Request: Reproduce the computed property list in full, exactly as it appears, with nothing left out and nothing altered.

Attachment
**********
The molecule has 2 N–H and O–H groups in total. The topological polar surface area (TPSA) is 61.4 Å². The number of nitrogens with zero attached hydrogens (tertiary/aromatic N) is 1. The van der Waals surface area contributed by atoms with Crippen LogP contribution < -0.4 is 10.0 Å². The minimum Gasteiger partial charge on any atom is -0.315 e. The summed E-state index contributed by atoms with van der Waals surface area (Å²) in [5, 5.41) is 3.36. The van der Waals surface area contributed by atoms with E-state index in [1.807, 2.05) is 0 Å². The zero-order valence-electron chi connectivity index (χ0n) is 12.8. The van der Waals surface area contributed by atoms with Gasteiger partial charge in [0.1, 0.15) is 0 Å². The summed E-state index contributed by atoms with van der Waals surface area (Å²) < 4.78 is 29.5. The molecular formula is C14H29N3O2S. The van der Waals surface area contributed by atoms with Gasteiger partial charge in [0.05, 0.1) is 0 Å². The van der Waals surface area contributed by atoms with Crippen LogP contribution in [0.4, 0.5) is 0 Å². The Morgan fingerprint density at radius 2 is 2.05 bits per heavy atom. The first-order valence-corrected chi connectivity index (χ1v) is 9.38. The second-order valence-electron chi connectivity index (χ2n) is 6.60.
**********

The molecule has 2 N–H and O–H groups in total. The topological polar surface area (TPSA) is 61.4 Å². The number of nitrogens with zero attached hydrogens (tertiary/aromatic N) is 1. The van der Waals surface area contributed by atoms with Crippen LogP contribution < -0.4 is 10.0 Å². The minimum Gasteiger partial charge on any atom is -0.315 e. The summed E-state index contributed by atoms with van der Waals surface area (Å²) in [5, 5.41) is 3.36. The van der Waals surface area contributed by atoms with E-state index in [1.807, 2.05) is 0 Å². The zero-order valence-electron chi connectivity index (χ0n) is 12.8. The van der Waals surface area contributed by atoms with Gasteiger partial charge in [0.1, 0.15) is 0 Å². The summed E-state index contributed by atoms with van der Waals surface area (Å²) < 4.78 is 29.5. The molecular formula is C14H29N3O2S. The van der Waals surface area contributed by atoms with Gasteiger partial charge in [0.05, 0.1) is 0 Å². The van der Waals surface area contributed by atoms with Crippen LogP contribution in [0.4, 0.5) is 0 Å². The Morgan fingerprint density at radius 2 is 2.05 bits per heavy atom. The first-order valence-corrected chi connectivity index (χ1v) is 9.38. The second-order valence-electron chi connectivity index (χ2n) is 6.60.